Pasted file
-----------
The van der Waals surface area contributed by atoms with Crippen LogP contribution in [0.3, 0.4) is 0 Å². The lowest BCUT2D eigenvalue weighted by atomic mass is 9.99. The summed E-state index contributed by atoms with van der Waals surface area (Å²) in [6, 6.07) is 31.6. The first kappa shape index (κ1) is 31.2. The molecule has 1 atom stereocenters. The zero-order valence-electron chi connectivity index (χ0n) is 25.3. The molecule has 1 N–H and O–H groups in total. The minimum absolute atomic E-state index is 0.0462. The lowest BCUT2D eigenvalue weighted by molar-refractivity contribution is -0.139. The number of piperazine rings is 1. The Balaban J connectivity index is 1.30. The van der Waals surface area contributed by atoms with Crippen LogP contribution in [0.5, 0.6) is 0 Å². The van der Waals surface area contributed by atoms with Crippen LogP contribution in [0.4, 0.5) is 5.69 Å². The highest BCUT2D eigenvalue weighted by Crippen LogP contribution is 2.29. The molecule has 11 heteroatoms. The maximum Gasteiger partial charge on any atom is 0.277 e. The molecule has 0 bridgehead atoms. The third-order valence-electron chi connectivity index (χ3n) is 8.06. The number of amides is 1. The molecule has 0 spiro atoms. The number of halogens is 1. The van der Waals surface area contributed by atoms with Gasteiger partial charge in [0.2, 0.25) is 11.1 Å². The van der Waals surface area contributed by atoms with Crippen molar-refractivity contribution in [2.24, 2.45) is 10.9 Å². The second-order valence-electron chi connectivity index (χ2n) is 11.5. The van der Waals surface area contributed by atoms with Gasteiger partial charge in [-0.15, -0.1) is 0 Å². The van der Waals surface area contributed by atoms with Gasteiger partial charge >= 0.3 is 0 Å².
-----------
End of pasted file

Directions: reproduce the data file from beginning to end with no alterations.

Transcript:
The van der Waals surface area contributed by atoms with Crippen LogP contribution in [0.3, 0.4) is 0 Å². The lowest BCUT2D eigenvalue weighted by atomic mass is 9.99. The summed E-state index contributed by atoms with van der Waals surface area (Å²) in [6, 6.07) is 31.6. The first kappa shape index (κ1) is 31.2. The molecule has 1 atom stereocenters. The zero-order valence-electron chi connectivity index (χ0n) is 25.3. The molecule has 1 N–H and O–H groups in total. The minimum absolute atomic E-state index is 0.0462. The lowest BCUT2D eigenvalue weighted by molar-refractivity contribution is -0.139. The number of piperazine rings is 1. The Balaban J connectivity index is 1.30. The van der Waals surface area contributed by atoms with Crippen LogP contribution in [0.5, 0.6) is 0 Å². The van der Waals surface area contributed by atoms with Crippen LogP contribution in [0.4, 0.5) is 5.69 Å². The highest BCUT2D eigenvalue weighted by Crippen LogP contribution is 2.29. The molecule has 11 heteroatoms. The maximum Gasteiger partial charge on any atom is 0.277 e. The molecule has 0 bridgehead atoms. The third-order valence-electron chi connectivity index (χ3n) is 8.06. The number of amides is 1. The molecule has 0 spiro atoms. The number of halogens is 1. The van der Waals surface area contributed by atoms with Gasteiger partial charge in [0.2, 0.25) is 11.1 Å². The van der Waals surface area contributed by atoms with Crippen molar-refractivity contribution in [2.24, 2.45) is 10.9 Å². The second-order valence-electron chi connectivity index (χ2n) is 11.5. The van der Waals surface area contributed by atoms with Gasteiger partial charge in [-0.15, -0.1) is 0 Å². The van der Waals surface area contributed by atoms with Gasteiger partial charge >= 0.3 is 0 Å².